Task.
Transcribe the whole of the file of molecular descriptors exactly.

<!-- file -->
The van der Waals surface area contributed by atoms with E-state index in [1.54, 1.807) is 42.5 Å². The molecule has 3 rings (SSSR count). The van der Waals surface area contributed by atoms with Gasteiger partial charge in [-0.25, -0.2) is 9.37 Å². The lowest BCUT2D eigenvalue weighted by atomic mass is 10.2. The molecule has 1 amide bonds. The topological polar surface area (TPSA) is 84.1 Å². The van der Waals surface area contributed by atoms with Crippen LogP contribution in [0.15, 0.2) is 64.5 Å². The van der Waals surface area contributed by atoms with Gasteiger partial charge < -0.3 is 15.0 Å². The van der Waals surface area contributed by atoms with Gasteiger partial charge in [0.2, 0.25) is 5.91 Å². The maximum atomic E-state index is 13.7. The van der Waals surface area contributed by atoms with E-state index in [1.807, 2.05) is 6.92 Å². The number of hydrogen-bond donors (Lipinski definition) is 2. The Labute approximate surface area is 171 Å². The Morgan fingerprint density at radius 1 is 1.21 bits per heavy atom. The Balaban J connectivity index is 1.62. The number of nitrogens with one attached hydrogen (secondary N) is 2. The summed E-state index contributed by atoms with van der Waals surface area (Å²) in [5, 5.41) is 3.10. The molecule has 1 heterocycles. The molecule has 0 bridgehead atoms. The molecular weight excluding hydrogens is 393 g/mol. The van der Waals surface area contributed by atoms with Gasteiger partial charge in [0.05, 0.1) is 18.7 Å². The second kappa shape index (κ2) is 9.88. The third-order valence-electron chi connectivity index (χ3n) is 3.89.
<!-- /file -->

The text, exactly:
The van der Waals surface area contributed by atoms with E-state index in [1.54, 1.807) is 42.5 Å². The molecule has 3 rings (SSSR count). The van der Waals surface area contributed by atoms with Gasteiger partial charge in [-0.25, -0.2) is 9.37 Å². The lowest BCUT2D eigenvalue weighted by atomic mass is 10.2. The molecule has 1 amide bonds. The topological polar surface area (TPSA) is 84.1 Å². The van der Waals surface area contributed by atoms with Crippen LogP contribution in [0.15, 0.2) is 64.5 Å². The van der Waals surface area contributed by atoms with Gasteiger partial charge < -0.3 is 15.0 Å². The van der Waals surface area contributed by atoms with Gasteiger partial charge in [0.2, 0.25) is 5.91 Å². The maximum atomic E-state index is 13.7. The van der Waals surface area contributed by atoms with E-state index in [1.807, 2.05) is 6.92 Å². The number of hydrogen-bond donors (Lipinski definition) is 2. The Labute approximate surface area is 171 Å². The Morgan fingerprint density at radius 1 is 1.21 bits per heavy atom. The Balaban J connectivity index is 1.62. The number of nitrogens with one attached hydrogen (secondary N) is 2. The summed E-state index contributed by atoms with van der Waals surface area (Å²) in [5, 5.41) is 3.10. The molecule has 1 heterocycles. The molecule has 0 bridgehead atoms. The molecular weight excluding hydrogens is 393 g/mol. The van der Waals surface area contributed by atoms with Gasteiger partial charge in [0.05, 0.1) is 18.7 Å². The second kappa shape index (κ2) is 9.88. The third-order valence-electron chi connectivity index (χ3n) is 3.89.